Ranil Jayawardena
Parliamentary Under-Secretary (Department for International Trade)
9th Jun 2021
To ask the Secretary of State for International Trade, what plans her Department has to open trade negotiations with Taiwan.

The UK remains committed to strengthening its rich and wide-ranging trading relationship with Taiwan. Total trade in goods and services between the UK and Taiwan was £6.1 billion in 2020. The UK is working with Taiwan to deepen its relationship, including through the annual Trade Talks and associated dialogues, ministerial engagement, and through engagements by the Prime Minister’s Trade Envoy to Taiwan.

Greg Hands
Minister of State (Department for International Trade)
4th Jun 2021
To ask the Secretary of State for International Trade, what assessment she has made of the potential cumulative effect on UK emissions of providing (a) duty-free and (b) tariff-free access to agricultural goods from Australia.

The Government has always been clear that any free trade agreement it signs will not threaten the UK’s ability to meet its environmental commitments or its membership of international environmental agreements. The Government is seeking a deal with Australia that will further environmental and climate policy priorities and the UK will not compromise on high environmental protection.

The Government carried out a public consultation and scoping assessment for its free trade agreement negotiation with Australia, which can be found on the Government’s website (https://www.gov.uk/government/publications/uks-approach-to-negotiating-a-free-trade-agreement-with-australia/uk-australia-free-trade-agreement-the-uks-strategic-approach). This preliminary scoping assessment considered illustrative scenarios. Following the conclusion of negotiations, a full impact assessment will be published prior to implementation.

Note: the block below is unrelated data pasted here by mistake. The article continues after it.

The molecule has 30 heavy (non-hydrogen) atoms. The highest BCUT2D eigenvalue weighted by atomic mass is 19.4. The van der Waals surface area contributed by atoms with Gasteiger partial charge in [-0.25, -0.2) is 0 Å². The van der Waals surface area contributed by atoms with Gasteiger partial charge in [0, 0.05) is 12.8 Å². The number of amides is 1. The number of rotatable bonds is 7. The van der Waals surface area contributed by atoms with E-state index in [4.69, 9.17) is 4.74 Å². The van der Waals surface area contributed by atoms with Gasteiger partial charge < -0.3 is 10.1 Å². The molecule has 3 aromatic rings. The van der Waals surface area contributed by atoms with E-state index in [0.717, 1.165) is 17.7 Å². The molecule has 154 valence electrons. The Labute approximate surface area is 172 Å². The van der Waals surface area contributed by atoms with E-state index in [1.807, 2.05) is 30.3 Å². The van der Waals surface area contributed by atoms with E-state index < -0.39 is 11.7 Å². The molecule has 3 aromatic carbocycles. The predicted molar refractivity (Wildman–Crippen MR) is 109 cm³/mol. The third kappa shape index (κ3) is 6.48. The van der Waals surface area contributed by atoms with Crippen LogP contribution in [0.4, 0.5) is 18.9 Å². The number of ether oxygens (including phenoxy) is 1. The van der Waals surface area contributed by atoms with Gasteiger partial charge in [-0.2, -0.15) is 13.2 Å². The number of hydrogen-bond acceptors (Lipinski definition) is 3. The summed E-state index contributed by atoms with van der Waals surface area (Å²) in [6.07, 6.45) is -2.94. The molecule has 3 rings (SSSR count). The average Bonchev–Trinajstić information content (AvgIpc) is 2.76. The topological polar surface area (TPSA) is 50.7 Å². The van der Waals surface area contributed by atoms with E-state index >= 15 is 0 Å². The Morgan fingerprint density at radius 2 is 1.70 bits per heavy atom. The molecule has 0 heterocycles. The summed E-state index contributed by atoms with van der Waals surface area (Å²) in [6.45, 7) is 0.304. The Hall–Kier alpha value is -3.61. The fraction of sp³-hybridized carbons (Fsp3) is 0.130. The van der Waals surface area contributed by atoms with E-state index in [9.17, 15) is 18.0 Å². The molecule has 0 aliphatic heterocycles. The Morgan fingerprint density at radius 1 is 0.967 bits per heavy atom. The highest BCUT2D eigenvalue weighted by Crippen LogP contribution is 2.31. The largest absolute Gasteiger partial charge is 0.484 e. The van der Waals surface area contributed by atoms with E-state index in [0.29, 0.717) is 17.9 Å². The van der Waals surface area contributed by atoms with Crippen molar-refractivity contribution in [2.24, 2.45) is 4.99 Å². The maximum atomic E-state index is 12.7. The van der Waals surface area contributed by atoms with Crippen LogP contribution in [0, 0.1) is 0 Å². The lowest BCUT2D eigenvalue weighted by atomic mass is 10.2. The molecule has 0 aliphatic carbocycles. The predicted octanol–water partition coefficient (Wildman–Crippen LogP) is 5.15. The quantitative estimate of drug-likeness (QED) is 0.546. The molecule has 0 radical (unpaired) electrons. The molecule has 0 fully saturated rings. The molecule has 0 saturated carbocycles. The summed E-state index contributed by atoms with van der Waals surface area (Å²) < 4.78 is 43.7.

Greg Hands
Minister of State (Department for International Trade)
8th Jun 2021
To ask the Secretary of State for International Trade, what recent representations has she received from relevant stakeholders on the harmonisation of intellectual property through the Comprehensive and Progressive Agreement for Trans-Pacific Partnership.

The UK’s intellectual property regime achieves an effective balance between rewarding creators and innovation and reflecting wider public interests. Any future trade deal negotiated by the UK will seek to be consistent with the UK’s membership of international intellectual property conventions that the UK are party to.

The Government has already carried out a public consultation on UK accession to this Agreement. The Government will publish its consultation response alongside its outline approach and economic impact assessment in advance of accession negotiations.

Greg Hands
Minister of State (Department for International Trade)
9th Jun 2021
To ask the Secretary of State for International Trade, what discussions her Department has had with the Northern Ireland Executive and devolved regions on the implications of the proposed UK-Australian trade deal.

Engagement on the UK-Australia Free Trade Agreement is taking place with all parts of the UK at all levels. Officials from the governments of Scotland, Wales and Northern Ireland receive regular updates from the negotiation team, on top of being involved in technical policy discussions.

The Department for International Trade has created engagement structures at all levels to ensure a constructive approach to working with the Devolved Administrations. These include the quarterly Ministerial Forum for Trade, regular bilateral Ministerial meetings, the six-weekly Senior Officials Group, Chief Negotiator calls running parallel to negotiation rounds, six-weekly chapter-specific policy roundtables, and regular working level engagement throughout the sprint. The programme of engagement totals hundreds of hours at official level and dozens at Ministerial level.

In the negotiations, the Government is acting on behalf of the whole UK family and the overall principle is to ensure all parts of the UK benefit from any deal - including Northern Ireland, which could benefit from tariff liberalisation on specialised machinery, for example. The Government has engaged extensively with the Devolved Administrations on all trade policy issues, including the formulation of trade negotiation positions.

Greg Hands